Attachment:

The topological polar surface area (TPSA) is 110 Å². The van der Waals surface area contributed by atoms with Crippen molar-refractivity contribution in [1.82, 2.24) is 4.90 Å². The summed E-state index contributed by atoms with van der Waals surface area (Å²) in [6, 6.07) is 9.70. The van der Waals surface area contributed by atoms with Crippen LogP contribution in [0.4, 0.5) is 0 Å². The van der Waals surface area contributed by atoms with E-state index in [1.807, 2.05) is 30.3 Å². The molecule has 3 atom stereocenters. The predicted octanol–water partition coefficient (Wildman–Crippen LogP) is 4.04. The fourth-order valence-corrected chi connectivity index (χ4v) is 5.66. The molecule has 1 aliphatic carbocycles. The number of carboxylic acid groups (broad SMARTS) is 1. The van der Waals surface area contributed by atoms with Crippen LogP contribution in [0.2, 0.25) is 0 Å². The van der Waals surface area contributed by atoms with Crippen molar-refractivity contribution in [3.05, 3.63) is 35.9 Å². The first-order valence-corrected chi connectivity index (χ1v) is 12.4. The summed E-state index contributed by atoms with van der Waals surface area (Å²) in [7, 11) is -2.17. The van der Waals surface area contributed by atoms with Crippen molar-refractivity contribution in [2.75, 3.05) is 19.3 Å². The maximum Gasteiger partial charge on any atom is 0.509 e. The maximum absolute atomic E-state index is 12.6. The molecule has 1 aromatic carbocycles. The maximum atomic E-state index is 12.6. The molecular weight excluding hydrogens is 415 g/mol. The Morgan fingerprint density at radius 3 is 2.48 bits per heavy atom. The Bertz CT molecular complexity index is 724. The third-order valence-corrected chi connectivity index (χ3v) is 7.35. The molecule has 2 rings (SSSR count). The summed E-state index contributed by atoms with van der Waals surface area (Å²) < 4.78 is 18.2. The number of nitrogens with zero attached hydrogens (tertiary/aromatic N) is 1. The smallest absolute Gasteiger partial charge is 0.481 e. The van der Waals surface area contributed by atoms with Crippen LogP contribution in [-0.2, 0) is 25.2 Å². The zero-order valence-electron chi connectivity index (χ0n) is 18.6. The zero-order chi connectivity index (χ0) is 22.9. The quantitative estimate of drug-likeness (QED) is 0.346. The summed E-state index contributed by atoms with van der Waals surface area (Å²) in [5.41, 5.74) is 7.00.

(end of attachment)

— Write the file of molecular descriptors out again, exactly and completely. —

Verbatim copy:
The topological polar surface area (TPSA) is 110 Å². The van der Waals surface area contributed by atoms with Crippen molar-refractivity contribution in [1.82, 2.24) is 4.90 Å². The summed E-state index contributed by atoms with van der Waals surface area (Å²) in [6, 6.07) is 9.70. The van der Waals surface area contributed by atoms with Crippen LogP contribution in [0.4, 0.5) is 0 Å². The van der Waals surface area contributed by atoms with E-state index in [1.807, 2.05) is 30.3 Å². The molecule has 3 atom stereocenters. The predicted octanol–water partition coefficient (Wildman–Crippen LogP) is 4.04. The fourth-order valence-corrected chi connectivity index (χ4v) is 5.66. The molecule has 1 aliphatic carbocycles. The number of carboxylic acid groups (broad SMARTS) is 1. The van der Waals surface area contributed by atoms with Crippen LogP contribution in [0.2, 0.25) is 0 Å². The van der Waals surface area contributed by atoms with Crippen molar-refractivity contribution in [3.05, 3.63) is 35.9 Å². The first-order valence-corrected chi connectivity index (χ1v) is 12.4. The summed E-state index contributed by atoms with van der Waals surface area (Å²) in [7, 11) is -2.17. The van der Waals surface area contributed by atoms with Crippen molar-refractivity contribution in [2.75, 3.05) is 19.3 Å². The maximum Gasteiger partial charge on any atom is 0.509 e. The maximum absolute atomic E-state index is 12.6. The molecule has 1 aromatic carbocycles. The maximum atomic E-state index is 12.6. The molecular weight excluding hydrogens is 415 g/mol. The Morgan fingerprint density at radius 3 is 2.48 bits per heavy atom. The Bertz CT molecular complexity index is 724. The third-order valence-corrected chi connectivity index (χ3v) is 7.35. The molecule has 2 rings (SSSR count). The summed E-state index contributed by atoms with van der Waals surface area (Å²) < 4.78 is 18.2. The number of nitrogens with zero attached hydrogens (tertiary/aromatic N) is 1. The smallest absolute Gasteiger partial charge is 0.481 e. The van der Waals surface area contributed by atoms with Crippen LogP contribution in [-0.2, 0) is 25.2 Å². The zero-order valence-electron chi connectivity index (χ0n) is 18.6. The zero-order chi connectivity index (χ0) is 22.9. The quantitative estimate of drug-likeness (QED) is 0.346. The summed E-state index contributed by atoms with van der Waals surface area (Å²) in [5.41, 5.74) is 7.00.